In southern Ontario, approximately 85 per cent of wetlands have been drained to make way for suburban sprawl, aggregate extraction and agriculture.

The value of Ontario’s wetlands
These wetlands provide important habitat for fish and endangered species and help keep our waterways and lakes clean. Wetlands need protection from enormous development pressure. Ontario’s Conservation Authorities are responsible for regulating development and protecting wetlands, valley lands, floodplains and shorelines. They are supposed to apply forceful protections to ensure that the ecological health of Ontario’s wetlands are restored and maintained.

Are Conservation Authorities doing enough?
In at least one case, Conservation Authorities are not living up to that responsibility. That is why we are representing the South Lake Simcoe Naturalist’s Club in the Lake Simcoe Region Conservation Authority’s (LSRCA) review of wetland development policies. Currently, the LSRCA has a policy to automatically approve subdivision developments in Provincially Significant Wetlands.

Protecting Lake Simcoe & Provincially Significant Wetlands
South Lake Simcoe Naturalist’s Club is a group of local residents and naturalists dedicated to the study, interpretation, conservation and preservation of our natural environment, with a focus on Lake Simcoe. A fully federated member club of Ontario Nature, the group wants a healthy lake where wetlands — especially Provincially Significant Wetlands and headwaters — are fully protected.

Due to public outcry over the old policy, the LSRCA agreed to amend its policies. The South Lake Simcoe Naturalists were expecting strong wetland protections in the new policy. Instead, the Conservation Authority has proposed a revision to its policy that would continue to allow the destruction of Provincially Significant Wetlands for development, without fully assessing the protection of ecological health or the watershed.

What’s the problem with the new policy?
The new policy, if approved, would be unlawful. Under the Conservation Authorities Act, Conservation Authorities are legally obligated to ensure that the ecosystem is protected before approving development. We feel that this new policy, if approved, would set a dangerous precedent for the other Conservation Authorities in Ontario to streamline their processes and fail to protect wetlands in accordance with those regulations.

Conservation Authorities have been starved for resources for many years and face large numbers of environmentally and technically complex applications every year. As a result, these authorities are always playing catch-up and trying to find ways to make their job simpler.  Moreover, many Conservation Authorities have boards made up of municipal councillors who are reluctant to make decisions that conflict with those already made by local planning authorities. Conservation Authority permits are also not regulated under the notice and comment provisions in the Environmental Bill of Rights, so Conservation Authorities permits are issued out of public view and without a right for public appeal. That makes it all the more important that the internal development policies of the Conservation Authorities have teeth.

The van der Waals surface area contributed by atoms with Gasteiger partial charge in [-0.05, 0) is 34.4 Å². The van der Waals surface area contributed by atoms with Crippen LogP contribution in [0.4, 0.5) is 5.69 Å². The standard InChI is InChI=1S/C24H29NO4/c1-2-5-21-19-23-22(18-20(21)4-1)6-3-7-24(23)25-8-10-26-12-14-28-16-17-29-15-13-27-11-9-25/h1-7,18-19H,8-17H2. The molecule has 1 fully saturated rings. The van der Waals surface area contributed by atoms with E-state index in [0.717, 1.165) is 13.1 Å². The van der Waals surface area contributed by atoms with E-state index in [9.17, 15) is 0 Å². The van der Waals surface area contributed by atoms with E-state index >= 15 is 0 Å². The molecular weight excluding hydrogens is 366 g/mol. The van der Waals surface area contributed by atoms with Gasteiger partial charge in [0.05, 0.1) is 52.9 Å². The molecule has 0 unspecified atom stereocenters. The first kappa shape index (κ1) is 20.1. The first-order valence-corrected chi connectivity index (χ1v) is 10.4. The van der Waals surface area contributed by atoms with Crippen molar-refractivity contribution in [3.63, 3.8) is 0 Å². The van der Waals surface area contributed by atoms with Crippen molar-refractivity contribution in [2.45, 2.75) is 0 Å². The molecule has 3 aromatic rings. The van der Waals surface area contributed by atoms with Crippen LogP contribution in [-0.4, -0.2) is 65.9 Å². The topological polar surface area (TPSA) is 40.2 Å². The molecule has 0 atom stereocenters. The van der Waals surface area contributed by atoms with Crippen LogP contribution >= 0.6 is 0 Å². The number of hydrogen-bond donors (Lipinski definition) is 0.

What is Ecojustice doing to help?
Ecojustice is providing free legal advice and representation to the South Lake Simcoe Naturalists in order to try and push back against the forces that are pressuring LSRCA to approve developments without a detailed review of environmental impacts. We submitted comments in September 2014 in support of a stronger policy. As a result of our comments, the LSRCA announced in October 2014 that it is doing a legal review of its policy. We are confident that this review will result in the LSRCA taking a different approach. We hope that this example will encourage other Conservation Authorities to prepare and implement robust policies.

We are not alone. Other groups, like the North Gwillimbury Forest Alliance in Georgina, Ont., and the Rescue Lake Simcoe Coalition are pushing for better wetlands policy in the Lake Simcoe Watershed. Their goal, like our client’s, is to save important wetlands like the North Gwillimbury Forest from planned housing and other developments.

Wetlands image: ©basel101658 via shutterstock